No need of rain gauges for validating satellite rainfall estimates

A new paper for the assessment of the performance of satellite rainfall products on Hydrology and Earth System Sciences Discussions Journal by Massari et al. (10.5194/hess-2017-163) has been published.

The assessment of the performance of satellite rainfall estimates is commonly carried out by comparing these estimates with ground based observations like radars and rain gauges. However, such instruments are not always present everywhere and in some regions of the world like Africa and Asia they are very scarce. It turns out that understanding how satellite rainfall estimates work in these areas is practically impossible.

Born from a collaboration with the United States Department of Agriculture, the paper investigates a new technique known as Triple Collocation to estimate global correlations of different state-of-the-art satellite rainfall products. Triple collocation has already been applied to precipitation data but, given the strong dependence among satellite based products, it required the use of at least one ground based dataset. The main innovation of the paper stands for the use of the recently developed SM2RAIN method which has provided a totally independent estimate of global rainfall that has been used in place of ground based observations.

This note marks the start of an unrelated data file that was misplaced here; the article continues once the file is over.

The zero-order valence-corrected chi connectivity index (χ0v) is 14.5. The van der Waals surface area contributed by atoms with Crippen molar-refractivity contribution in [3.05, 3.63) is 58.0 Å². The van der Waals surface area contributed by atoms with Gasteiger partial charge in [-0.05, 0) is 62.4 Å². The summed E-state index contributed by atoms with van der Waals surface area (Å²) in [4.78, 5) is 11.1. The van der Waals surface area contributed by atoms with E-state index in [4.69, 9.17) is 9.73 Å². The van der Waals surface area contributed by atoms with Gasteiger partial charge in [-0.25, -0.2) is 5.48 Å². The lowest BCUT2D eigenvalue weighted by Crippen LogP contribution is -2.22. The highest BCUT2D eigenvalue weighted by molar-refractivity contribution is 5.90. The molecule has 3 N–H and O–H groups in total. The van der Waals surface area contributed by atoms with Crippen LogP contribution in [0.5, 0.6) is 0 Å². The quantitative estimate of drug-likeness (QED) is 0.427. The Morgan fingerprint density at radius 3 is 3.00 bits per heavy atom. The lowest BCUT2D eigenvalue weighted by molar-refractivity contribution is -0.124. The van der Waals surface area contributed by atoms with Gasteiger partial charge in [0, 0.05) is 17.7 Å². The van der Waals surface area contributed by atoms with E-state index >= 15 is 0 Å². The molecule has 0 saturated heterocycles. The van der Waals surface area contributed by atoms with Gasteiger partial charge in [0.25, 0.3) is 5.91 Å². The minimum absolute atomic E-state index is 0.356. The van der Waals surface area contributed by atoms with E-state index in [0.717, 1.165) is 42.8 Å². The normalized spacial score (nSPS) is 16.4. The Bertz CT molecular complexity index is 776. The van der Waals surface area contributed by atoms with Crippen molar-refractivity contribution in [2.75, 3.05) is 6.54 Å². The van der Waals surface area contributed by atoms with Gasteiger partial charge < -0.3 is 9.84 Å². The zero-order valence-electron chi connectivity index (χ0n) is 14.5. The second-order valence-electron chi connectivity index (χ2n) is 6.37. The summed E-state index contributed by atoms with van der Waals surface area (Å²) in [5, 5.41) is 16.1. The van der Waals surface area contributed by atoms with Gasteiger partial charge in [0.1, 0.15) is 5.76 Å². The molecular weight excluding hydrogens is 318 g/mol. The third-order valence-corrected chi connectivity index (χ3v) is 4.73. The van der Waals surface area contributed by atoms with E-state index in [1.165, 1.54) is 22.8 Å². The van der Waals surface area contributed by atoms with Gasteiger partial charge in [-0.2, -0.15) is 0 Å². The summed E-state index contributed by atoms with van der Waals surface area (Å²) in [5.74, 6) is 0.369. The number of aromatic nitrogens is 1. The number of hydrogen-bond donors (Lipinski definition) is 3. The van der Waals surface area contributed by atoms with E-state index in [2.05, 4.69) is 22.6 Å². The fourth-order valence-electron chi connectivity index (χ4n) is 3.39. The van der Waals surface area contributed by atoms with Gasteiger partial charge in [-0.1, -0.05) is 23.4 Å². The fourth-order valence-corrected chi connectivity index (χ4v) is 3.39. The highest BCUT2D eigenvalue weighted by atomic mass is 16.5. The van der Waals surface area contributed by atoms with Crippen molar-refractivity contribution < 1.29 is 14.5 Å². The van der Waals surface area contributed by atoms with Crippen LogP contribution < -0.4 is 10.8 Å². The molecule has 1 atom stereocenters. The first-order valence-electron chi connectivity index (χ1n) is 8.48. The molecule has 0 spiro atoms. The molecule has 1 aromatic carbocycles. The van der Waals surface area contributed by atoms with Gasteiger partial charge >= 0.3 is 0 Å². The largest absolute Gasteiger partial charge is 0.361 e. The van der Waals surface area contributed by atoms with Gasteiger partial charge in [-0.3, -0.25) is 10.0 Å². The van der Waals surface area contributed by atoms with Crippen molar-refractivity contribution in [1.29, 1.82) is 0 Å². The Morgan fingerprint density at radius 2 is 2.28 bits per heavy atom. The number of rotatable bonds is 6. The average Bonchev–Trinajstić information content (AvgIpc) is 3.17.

The results show that satellite based products work reasonably well in many parts of the planet, however they are outscored by reanalysis dataset in the Northern Hemisphere and by SM2RAIN in the Southern Hemisphere. However, the reanalysis product and SM2RAIN have problems in rainfall estimation in dense forests where satellite based observations work relatively well.

This new study will have immediate effects for hydrology, atmosphere and agricultural studies.

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